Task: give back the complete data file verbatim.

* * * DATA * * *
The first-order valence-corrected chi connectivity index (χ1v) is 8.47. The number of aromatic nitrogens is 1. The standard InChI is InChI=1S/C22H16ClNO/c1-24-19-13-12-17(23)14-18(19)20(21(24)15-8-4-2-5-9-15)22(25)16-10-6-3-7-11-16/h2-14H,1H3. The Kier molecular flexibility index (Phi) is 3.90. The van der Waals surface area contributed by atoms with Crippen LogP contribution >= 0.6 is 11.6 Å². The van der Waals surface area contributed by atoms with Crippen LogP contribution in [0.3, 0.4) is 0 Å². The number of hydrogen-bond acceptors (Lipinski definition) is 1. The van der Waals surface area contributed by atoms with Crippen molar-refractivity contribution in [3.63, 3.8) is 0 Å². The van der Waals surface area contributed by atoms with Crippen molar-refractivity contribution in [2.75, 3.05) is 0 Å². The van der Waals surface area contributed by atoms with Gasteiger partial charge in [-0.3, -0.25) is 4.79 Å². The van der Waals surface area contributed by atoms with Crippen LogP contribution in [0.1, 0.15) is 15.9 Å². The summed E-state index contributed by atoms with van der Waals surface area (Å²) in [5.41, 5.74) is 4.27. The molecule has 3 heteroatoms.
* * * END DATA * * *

The first-order valence-corrected chi connectivity index (χ1v) is 8.47. The number of aromatic nitrogens is 1. The standard InChI is InChI=1S/C22H16ClNO/c1-24-19-13-12-17(23)14-18(19)20(21(24)15-8-4-2-5-9-15)22(25)16-10-6-3-7-11-16/h2-14H,1H3. The Kier molecular flexibility index (Phi) is 3.90. The van der Waals surface area contributed by atoms with Crippen LogP contribution >= 0.6 is 11.6 Å². The van der Waals surface area contributed by atoms with Crippen LogP contribution in [0.3, 0.4) is 0 Å². The number of hydrogen-bond acceptors (Lipinski definition) is 1. The van der Waals surface area contributed by atoms with Crippen molar-refractivity contribution in [3.63, 3.8) is 0 Å². The van der Waals surface area contributed by atoms with Crippen molar-refractivity contribution in [2.75, 3.05) is 0 Å². The van der Waals surface area contributed by atoms with Gasteiger partial charge in [-0.3, -0.25) is 4.79 Å². The van der Waals surface area contributed by atoms with Crippen LogP contribution in [0.1, 0.15) is 15.9 Å². The summed E-state index contributed by atoms with van der Waals surface area (Å²) in [5.41, 5.74) is 4.27. The molecule has 3 heteroatoms.